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Kay: Iraq search team making significant finds

Discoveries include banned equipment, but no WMDs

Kay: "I don't want to estimate. I want to have proof."

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Chemical Warfare

WASHINGTON (CNN) -- Although no weapons of mass destruction have been found by U.S. inspectors searching Iraq, Saddam Hussein's government was hiding prohibited equipment, laboratories and other activities of concern to those fighting terrorism, the leader of the U.S. search team said Sunday.

David Kay said Iraq had managed to conceal equipment related to the production of weapons of mass destruction from U.N. weapons inspectors.

Kay, Washington's chief weapons inspector and a special adviser to the CIA, leads the 1,200-strong Iraq Survey Group. In an interim report on its first three months of work presented to congressional intelligence committees last week, he said the group had found no chemical, nuclear or bioweapons, but had turned up evidence of a biological program. (Full story)

"We now have three cases in which scientists have come forward with equipment, technology, diagrams, documents and, in this case, actual weapons material, reference strains and botulinum toxin that they were told to hide and that the U.N. didn't find," he said Sunday.

Asked about nuclear weapons, Kay said the team can't prove that Iraq was pursuing them immediately before the war began in March.

"What we have said, and we said it in the report, we have numbers of Iraqis who tell us that Saddam was committed to acquiring weapons of mass destruction, including nuclear weapons," he said on CNN's "Late Edition with Wolf Blitzer." "And the issue is, how far along was that activity actually before the war?"

Some of the evidence of Iraqi weapons programs disclosed by CIA weapons inspector David Kay during congressional committee testimony Thursday:

  • A clandestine network of laboratories and safe houses within the Iraqi Intelligence Service that contained equipment that was subject to U.N. monitoring and was suitable for continuing chemical and biological weapons research.

  • A prison laboratory complex that possibly was used to test biological weapons agents on humans. Kay said his investigations have shown that Iraqi officials working to prepare for U.N. inspections were ordered not to declare the facility to the U.N.

  • Reference strains of biological organisms concealed in the home of an Iraqi scientist. One of the strains can be used to produce biological weapons.

  • New research on biological weapons-applicable agents, Brucella and Congo Crimean Hemorrhagic Fever (CCHF), and continuing work on ricin and aflatoxin -- none of which were declared to the U.N.

  • Documents and equipment, hidden in scientists' homes, that would have helped Iraq resume uranium enrichment by centrifuge and electromagnetic isotope separation.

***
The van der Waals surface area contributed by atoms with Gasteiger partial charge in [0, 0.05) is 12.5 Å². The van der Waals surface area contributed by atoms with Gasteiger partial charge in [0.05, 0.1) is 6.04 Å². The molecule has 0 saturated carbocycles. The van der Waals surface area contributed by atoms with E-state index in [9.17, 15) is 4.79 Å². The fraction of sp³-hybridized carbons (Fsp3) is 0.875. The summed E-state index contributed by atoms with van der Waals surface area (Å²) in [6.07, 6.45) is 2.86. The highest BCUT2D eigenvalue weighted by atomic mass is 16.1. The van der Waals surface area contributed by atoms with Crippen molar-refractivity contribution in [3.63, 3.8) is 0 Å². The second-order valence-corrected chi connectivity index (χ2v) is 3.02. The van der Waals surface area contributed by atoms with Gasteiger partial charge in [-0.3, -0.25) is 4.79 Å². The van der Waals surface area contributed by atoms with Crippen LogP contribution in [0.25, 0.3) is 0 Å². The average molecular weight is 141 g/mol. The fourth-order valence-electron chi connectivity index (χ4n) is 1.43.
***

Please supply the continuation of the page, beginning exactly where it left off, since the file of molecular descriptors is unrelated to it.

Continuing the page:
• Kay said there was evidence that Iraq was interested in starting a nuclear weapons program, but the work was at an early stage.

    He said on ABC's "This Week," "If someone had given them the enriched material or the plutonium, I think it would have taken them a year or less to fabricate a weapon from that material."

    Kay said there was "significant evidence" that Saddam was in violation of U.N. resolutions banning certain weapons. In last week's report, for example, he detailed evidence that Iraq's missile program -- which he said showed evidence of foreign assistance -- would have eventually led to missiles that could travel 1,000 kilometers (621 miles) "with a significant payload."

    U.N. sanctions against Iraq leveled after the Persian Gulf War of 1991 did not allow Baghdad missiles with a range of more than 150 kilometers (93 miles).

    Asked about the probability of finding weapons of mass destruction, the former U.N. weapons inspector said on "Fox News Sunday," "I simply don't know. I have tried to conduct a work program that guarantees us that if they are there, we will find them. ... I don't want to estimate. I want to have proof."

    Because no weapons of mass destruction were found, the report prompted criticism against President Bush from opponents who accused him of going to war with Iraq too quickly. The claim that Iraq possessed banned weapons and was poised to use them was one of the U.S. government's main reasons for launching the war.

    Bush has indicated that he felt vindicated by the group's preliminary findings.

    The inspectors have found 130 large ammunition storage points containing more than 600,000 tons of arms -- one-third of the ammunitions stockpile of the U.S. military, Kay said.

    He said he is optimistic that the survey group will "get to the bottom of the program" because of the number of Iraqis cooperating. He has asked for millions in additional funding and six to nine months to finish the work.

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